'Just following what he said': Takeaways from the Jan. 6 hearing on Trump's actions and the riot

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WASHINGTON, DC - JULY 12: Former White House Counsel Pat Cipollone is seen in a video interview during a House Select Committee to Investigate the January 6th Attack hearing in the Cannon House Office Building on Tuesday, July 12, 2022 in Washington, DC. The bipartisan Select Committee to Investigate the January 6th Attack On the United States Capitol has spent nearly a year conducting more than 1,000 interviews, reviewed more than 140,000 documents day of the attack. (Kent Nishimura / Los Angeles Times)
Former White House Counsel Pat Cipollone is seen in a video interview during Tuesday's hearing. (Kent Nishimura / Los Angeles Times)

The House committee investigating the Jan. 6, 2021, attack on the Capitol spent its seventh hearing Tuesday focused on the origins of the mob and former President Trump's role in inciting it.

The hearing covered the period from Dec. 18, 2020 — when a wildly contentious meeting took place in the Oval Office between Trump White House aides and conspiracy-minded outside advisors — to the morning of Jan. 6.

Led by Reps. Jamie Raskin (D-Md.) and Stephanie Murphy (D-Fla.), the hearing featured extensive testimony from former White House counsel Pat Cipollone, who was interviewed by the committee for eight hours Friday.

Cipollone has emerged as a key witness over the course of the hearings, as others who have testified made note of his concerns over the legality of Trump's actions in the final days of his administration. Cipollone was present at several moments of interest to the committee, including the Dec. 18 meeting.

The hearing closed with testimony from Stephen Ayres, a Capitol rioter who described how he came to believe the presidential election had been stolen and how his life had been changed by his participation in the events of Jan. 6, 2021.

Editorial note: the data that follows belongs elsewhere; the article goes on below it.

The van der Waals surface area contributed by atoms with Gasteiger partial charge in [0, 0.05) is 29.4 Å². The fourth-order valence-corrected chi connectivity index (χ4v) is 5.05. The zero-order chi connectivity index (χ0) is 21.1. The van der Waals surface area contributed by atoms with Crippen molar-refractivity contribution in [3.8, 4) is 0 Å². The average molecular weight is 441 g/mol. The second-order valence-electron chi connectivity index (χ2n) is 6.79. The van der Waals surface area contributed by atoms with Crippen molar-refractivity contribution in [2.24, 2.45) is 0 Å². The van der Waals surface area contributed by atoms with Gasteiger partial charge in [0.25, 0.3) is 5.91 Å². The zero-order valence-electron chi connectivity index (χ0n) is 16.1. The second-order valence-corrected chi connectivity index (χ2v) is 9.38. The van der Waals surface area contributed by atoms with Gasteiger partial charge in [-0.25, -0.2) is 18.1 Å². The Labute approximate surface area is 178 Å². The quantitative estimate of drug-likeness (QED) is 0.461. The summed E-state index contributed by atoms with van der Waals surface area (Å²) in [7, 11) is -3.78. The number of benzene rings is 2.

Here are four key takeaways from the hearing.

More details on an 'unhinged' Oval Office meeting

The hearing presented new details about a Dec. 18, 2020, White House meeting that former aide Cassidy Hutchinson described as "unhinged."

Two days earlier, Trump advisors had drafted an executive order that would have called on the Department of Defense to seize voting machines. The order would have appointed a special counsel to oversee the effort and given that person the power to charge people with crimes. The plan was to name Sidney Powell, a Trump lawyer who'd been pushing a conspiracy theory that the Venezuelan government had tampered with voting machines, to the role.

The Dec. 18 meeting turned into a heated debate pitting Powell and the outside advisors against Cipollone and other former White House staffers.

"I didn't think she should be appointed to anything," Cipollone said during his testimony of the plan to elevate Powell.

"The West Wing is unhinged" is displayed on a screen during the hearing.
"The West Wing is unhinged" is displayed on a screen during the hearing. (Kent Nishimura / Los Angeles Times)

As several attendees described in video testimony, the meeting started with Powell, former Overstock.com Chief Executive Patrick Byrne and former National Security Advisor Michael Flynn being escorted into the White House by a junior staffer. Cipollone and former White House counsel Eric Herschmann rushed to join in once they learned that the president was meeting with the group unsupervised.

"I was not happy to see the people in the Oval Office," Cipollone told the committee. "I don't think any of these people were providing the president with good advice, and I didn't understand how they had gotten in."

The six-hour meeting was described as contentious, with name-calling and shouting as the outside advisors attempted to push Trump to follow up on unfounded claims of election fraud.

Asked about the fraud allegations he presented regarding Dominion Voting Systems machines and election interference from Venezuela, Iran and China, Flynn invoked his 5th Amendment rights.

Organizers had concerns ahead of Jan. 6 rally

Soon after that meeting, Trump sent out a tweet urging his supporters to come to Washington, D.C., on Jan. 6: "Be there. Will be wild!"